Friday, June 4, 2010

Natali Tears Splice From the Headlines

Heidi MacDonald, kick ass reporter most known for The Beat (AKA the most badass comics blog on the planet for many years running) braves the world of super science to talk to director Vincenzo Natali about his newest film SPLICE...

Dread of technology has always been a staple of the horror film genre, but Vincenzo Natali’s timing with his new creature film Splice couldn’t be better. Just as scientists have announced that they have created an “artificial life form” with synthetic DNA for the first time, his new film presents a scenario in which two fictional scientists (played by Sarah Polley and Adrien Brody) deal with the ramifications of their own meddling with genetics. The result is a new take on the Frankenstein theme, which, Natali says, has many aspects of a love story.

“There’s nothing in the film that couldn’t happen,” Natali told reporters recently. ”It’s extremely unlikely, but there’s nothing that goes completely outside the realm of technology. It’s a little beyond what we know now but grounded in fact.“

Although some would see Splice as a cautionary tale, Natali says his personal feelings are very much pro genetic research. “We have to go there and it’s naturally where we are headed. Clearly it being a horror film implies that we should be very cautious with this technology, but I am in no way opposed to. We are destined to go down that road and might as well embrace it.”

In the film Polley and Brody create “Dren” an artificial life form that affects both characters deeply. Natali compares the story to elements of the Frankenstein mythos, and especially the Elsa Lancaster character in Bride of Frankenstein. “We had to mutate that story and take it somewhere new. Frankenstein was a father but this is very much a mother/daughter story – ultimately it becomes a love triangle.“

Dren was created via a hybrid process that involved CGI and other methods. Says Natali. “While she is hopefully an amazing creation she is also very much a character that people can fall in love with. “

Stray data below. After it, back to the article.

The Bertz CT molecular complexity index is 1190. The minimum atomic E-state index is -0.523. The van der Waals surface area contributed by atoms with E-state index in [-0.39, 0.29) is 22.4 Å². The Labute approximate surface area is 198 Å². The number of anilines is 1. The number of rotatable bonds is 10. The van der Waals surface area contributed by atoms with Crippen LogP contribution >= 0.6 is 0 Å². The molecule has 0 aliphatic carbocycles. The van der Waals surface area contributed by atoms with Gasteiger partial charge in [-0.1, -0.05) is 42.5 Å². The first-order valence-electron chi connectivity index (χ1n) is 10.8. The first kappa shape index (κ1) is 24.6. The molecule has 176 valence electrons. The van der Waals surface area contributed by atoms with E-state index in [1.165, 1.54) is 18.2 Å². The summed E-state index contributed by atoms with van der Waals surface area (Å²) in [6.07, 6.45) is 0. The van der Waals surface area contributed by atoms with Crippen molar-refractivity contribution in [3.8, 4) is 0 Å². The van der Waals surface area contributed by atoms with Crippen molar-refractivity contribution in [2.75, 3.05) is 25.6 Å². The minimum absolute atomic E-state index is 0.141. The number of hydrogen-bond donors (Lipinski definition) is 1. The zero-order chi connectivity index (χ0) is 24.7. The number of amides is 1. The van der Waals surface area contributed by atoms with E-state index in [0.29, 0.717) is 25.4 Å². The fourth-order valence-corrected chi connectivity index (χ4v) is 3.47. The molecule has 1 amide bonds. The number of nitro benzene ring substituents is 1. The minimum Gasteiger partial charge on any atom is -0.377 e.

The film itself is also a bit of an unlikely hybrid. Initially released as a low budget feature, Splice won acclaim on the festival circuit and started some internet buzz, eventually catching the attention of producer Joel Silver, who arranged for it to get wider distribution via Warner Brothers. But it wasn’t always a sure thing. Since finishing the film a year ago, Natali was in negotiations two film companies that ultimately went out of business; luckily these ups and downs ended up leaving the film available for Silver to pluck from the indie circuit. “I wasn’t sure what would happen but the best possible results happened. Everything had to go wrong for it to go right in a sense.”

Although his earlier films like Cube have won Natali a loyal cult audience of horror aficionados, the buzz for Splice has put him smack in themiddle of the hot list, and he’s just been tapped to direct an adaptation of William Gibson’s beloved cyberpunk classic Neuromancer. With wider success looming before him, Natali he still considers himself lucky to have made two horror films that are highly personal. “Indie films are hard enough to make but when you have complex special effects they get more complicated. To do what I want ed to do you need studio support and it was very difficult to secure. But on the other hand I can’t do something I don’t care about.”

Splice opens nationwide June 4th, 2010.

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